According to Haapalainen, the implementation has not been as successful as was
expected, perhaps due to organisational upheavals in the gallery which took place while
the program was in development, leading to difficulties with workflow and communica-
tions between departments.The anticipated benefits, however, were achieved among the
museum visitors, and their feedback, particularly that concerning the interfaces and con-
tent delivery, has been extremely positive.
Amongst the risks, which were to some extent anticipated, were the lack of sufficient
and continuous funding.This caused problems due to the relatively high expenses
incurred in creating multimedia applications and simultaneously developing innovative
and accessible features.
The organisational changes, which have put the existence and development of the
program at risk, were not anticipated to have the consequences they did. Another diffi-
culty has been the grater number of computer break downs than forecast taking longer
to fix than anticipated.
Case Study Case Study VI The SHAPE Project
Nottingham Castle is one of Nottingham, England's most popular tourist destinations.
In July 2002, the castle invited its visitors to combine their exploration of it with testing
some new and innovative computer displays, designed to complement the exploration
and enchancing their understanding of this historical venue.
The experiment took the form of a quest or `history hunt', made possible with the
research and development of the SHAPE project, a part of the European Union's
Disappearing Computer Initiative.
SHAPE, or Situating Hybrid Assemblies in Public
Environments, is a European Commission-funded project concerned with using hybrid
reality and embedded or subsumed forms of computing to enhance interpersonal inter-
action in public places. Cultural heritage institutions such as museums and galleries, with
their large and diverse visitor communities, are natural candidates for the development,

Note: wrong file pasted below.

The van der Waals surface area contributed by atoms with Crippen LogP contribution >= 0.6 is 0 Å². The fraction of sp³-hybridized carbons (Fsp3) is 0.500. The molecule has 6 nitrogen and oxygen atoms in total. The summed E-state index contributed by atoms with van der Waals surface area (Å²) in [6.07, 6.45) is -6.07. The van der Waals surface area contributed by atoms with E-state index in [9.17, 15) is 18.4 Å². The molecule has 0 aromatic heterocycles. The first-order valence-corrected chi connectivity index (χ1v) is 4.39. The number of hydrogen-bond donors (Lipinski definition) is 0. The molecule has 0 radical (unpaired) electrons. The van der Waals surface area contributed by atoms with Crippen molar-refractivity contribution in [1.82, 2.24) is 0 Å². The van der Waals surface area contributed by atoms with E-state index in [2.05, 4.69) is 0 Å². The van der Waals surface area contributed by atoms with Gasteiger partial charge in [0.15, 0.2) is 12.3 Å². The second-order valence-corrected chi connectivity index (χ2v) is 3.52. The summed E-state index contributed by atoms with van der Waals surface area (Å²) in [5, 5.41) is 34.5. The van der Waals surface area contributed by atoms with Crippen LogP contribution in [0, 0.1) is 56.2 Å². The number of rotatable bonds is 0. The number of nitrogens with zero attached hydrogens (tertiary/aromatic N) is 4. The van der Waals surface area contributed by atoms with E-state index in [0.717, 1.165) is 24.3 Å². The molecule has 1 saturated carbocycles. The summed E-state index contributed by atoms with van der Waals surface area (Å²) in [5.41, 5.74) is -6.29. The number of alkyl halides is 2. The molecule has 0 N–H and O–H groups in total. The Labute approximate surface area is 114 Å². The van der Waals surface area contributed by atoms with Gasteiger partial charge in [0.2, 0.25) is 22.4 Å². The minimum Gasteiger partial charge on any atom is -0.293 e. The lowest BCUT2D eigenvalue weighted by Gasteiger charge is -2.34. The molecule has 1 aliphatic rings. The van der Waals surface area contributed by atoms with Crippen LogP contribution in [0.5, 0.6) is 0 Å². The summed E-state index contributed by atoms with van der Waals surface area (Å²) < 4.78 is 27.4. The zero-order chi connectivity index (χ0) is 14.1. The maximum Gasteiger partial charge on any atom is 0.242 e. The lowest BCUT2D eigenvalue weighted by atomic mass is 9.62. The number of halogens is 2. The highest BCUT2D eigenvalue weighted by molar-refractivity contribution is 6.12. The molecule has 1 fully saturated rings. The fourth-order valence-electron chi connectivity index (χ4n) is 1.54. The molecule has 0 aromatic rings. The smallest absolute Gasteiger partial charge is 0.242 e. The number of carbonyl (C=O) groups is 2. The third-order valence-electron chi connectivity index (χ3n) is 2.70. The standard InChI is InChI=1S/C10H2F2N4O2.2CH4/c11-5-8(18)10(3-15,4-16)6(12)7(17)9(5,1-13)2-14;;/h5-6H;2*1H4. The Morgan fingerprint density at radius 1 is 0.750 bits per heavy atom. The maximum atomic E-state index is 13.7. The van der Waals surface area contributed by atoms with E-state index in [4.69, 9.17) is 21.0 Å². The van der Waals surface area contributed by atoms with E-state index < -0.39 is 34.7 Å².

testing and application of these new technologies.
The SHAPE consortium has four partners: the Centre for User-Oriented IT-Design at
the Royal Institute of Technology, Stockholm, the Mixed Reality Laboratory at the
University of Nottingham, the Work Interaction and Technology Research Group at
King's College London, and the Interaction Design Centre, University of Limerick in
Ireland. Several museums from across Europe
have taken part in the project, providing
the conditions for three `Living Exhibitions' which demonstrate the SHAPE mixed-reali-
ty installations to ordinary visitors.
The technology used in the Living Exhibitions had to offer an environment which
would mix the physical setting with digital information for the purpose of enhancing the
interaction of the visitor, both with the exhibition, providing numerous and innovative
learning channels, and with visitors by improving collaborative understanding, and con-
tributing to more enjoyable shared experiences.
The project team developed a hybrid reality scenario based on archaeology, offering
the educational and interactive benefit that participants feel part of a special community
This case study is based upon material from the Webpages of the SHAPE project, `Situating Hybrid
Assemblies in Public Environments', http://www.shape-dc.org/ visited on 28/01/03.
100 The Technical Museum in Stockholm, the Ducal Palace at Nottingham Castle,
and the Hunt Museum in Limerick.